October 9, 2012California HealthlineOctober 9, 2012
In California, the risk of going to the emergency department for
certain conditions increases slightly as temperature and humidity
rise, according to a study published in the journal Epidemiology,
One in five patients who went to the emergency room were not sick
enough to require an inpatient bed, but said they sought the
emergency department because their primary care doctor told them
to go there, according to a federal survey.
Attempts at health care reform have aimed to increase access. The
U.S. is one of the few industrialized nations in the world that
does not provide universal health care to its citizens, and the
emergency department (ER) is widely believed to be the place
where no one can be denied care there. So — in essence –
everyone can get free health care if they need it. That, of
course, is not true.
According to a recent study, California was sixth lowest among
the states in public and private health care spending as a
proportion of its economy. The state’s relative spending, 12.5
percent of its economy, was just 84 percent of the national
California could cut $110 billion in healthcare spending over the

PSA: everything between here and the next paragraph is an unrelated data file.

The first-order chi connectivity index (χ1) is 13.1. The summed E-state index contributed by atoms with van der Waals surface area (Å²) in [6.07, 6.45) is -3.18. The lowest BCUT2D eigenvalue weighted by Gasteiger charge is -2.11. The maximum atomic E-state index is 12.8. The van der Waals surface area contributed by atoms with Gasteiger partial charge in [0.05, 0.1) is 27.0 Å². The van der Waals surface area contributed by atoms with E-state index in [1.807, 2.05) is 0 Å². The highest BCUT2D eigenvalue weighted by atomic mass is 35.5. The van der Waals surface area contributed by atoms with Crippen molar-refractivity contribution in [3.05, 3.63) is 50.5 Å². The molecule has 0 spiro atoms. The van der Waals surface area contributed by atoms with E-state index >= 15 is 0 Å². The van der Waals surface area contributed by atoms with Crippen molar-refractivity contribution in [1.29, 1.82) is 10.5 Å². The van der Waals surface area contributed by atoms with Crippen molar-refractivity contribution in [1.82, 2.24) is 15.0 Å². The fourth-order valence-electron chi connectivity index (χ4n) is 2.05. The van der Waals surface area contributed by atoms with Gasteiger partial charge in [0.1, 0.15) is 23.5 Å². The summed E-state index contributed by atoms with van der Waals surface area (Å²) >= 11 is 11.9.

next decade, saving the average household $800 a year, by quickly
moving away from conventional fee-for-service medicine and
embracing more coordinated care, a new report says.
California’s health industry heavyweights, warning that insurance
premiums will soon consume a third of people’s incomes, today
threw their weight behind a plan to revamp the health care
About 55% of California residents support the Affordable Care
Act, a record high for the state, according to a new poll by the
Public Policy Institute of California, HealthyCal reports
(Weintraub, HealthyCal, 1/30).
September 17, 2012New York TimesSeptember 14, 2012
Delay and outright resistance to the health care overhaul might
be the norm in much of the country, but not here. California —
home to seven million uninsured people, more than any other state
— is at the forefront of preparations for January 2014, when a
controversial requirement that most Americans have medical
coverage or pay a penalty takes effect.
Hospitals continue to be challenged by the ongoing
recession. California’s community hospitals and emergency rooms
provide life-saving care to anyone needing it, despite their
ability to pay for the health care services received.
February 10, 2012California HealthlineFebruary 09, 2012
In 2012, California hospitals will encounter significant
financial obstacles and some will be at risk for closure,
according to a forecast by the California Hospital Association,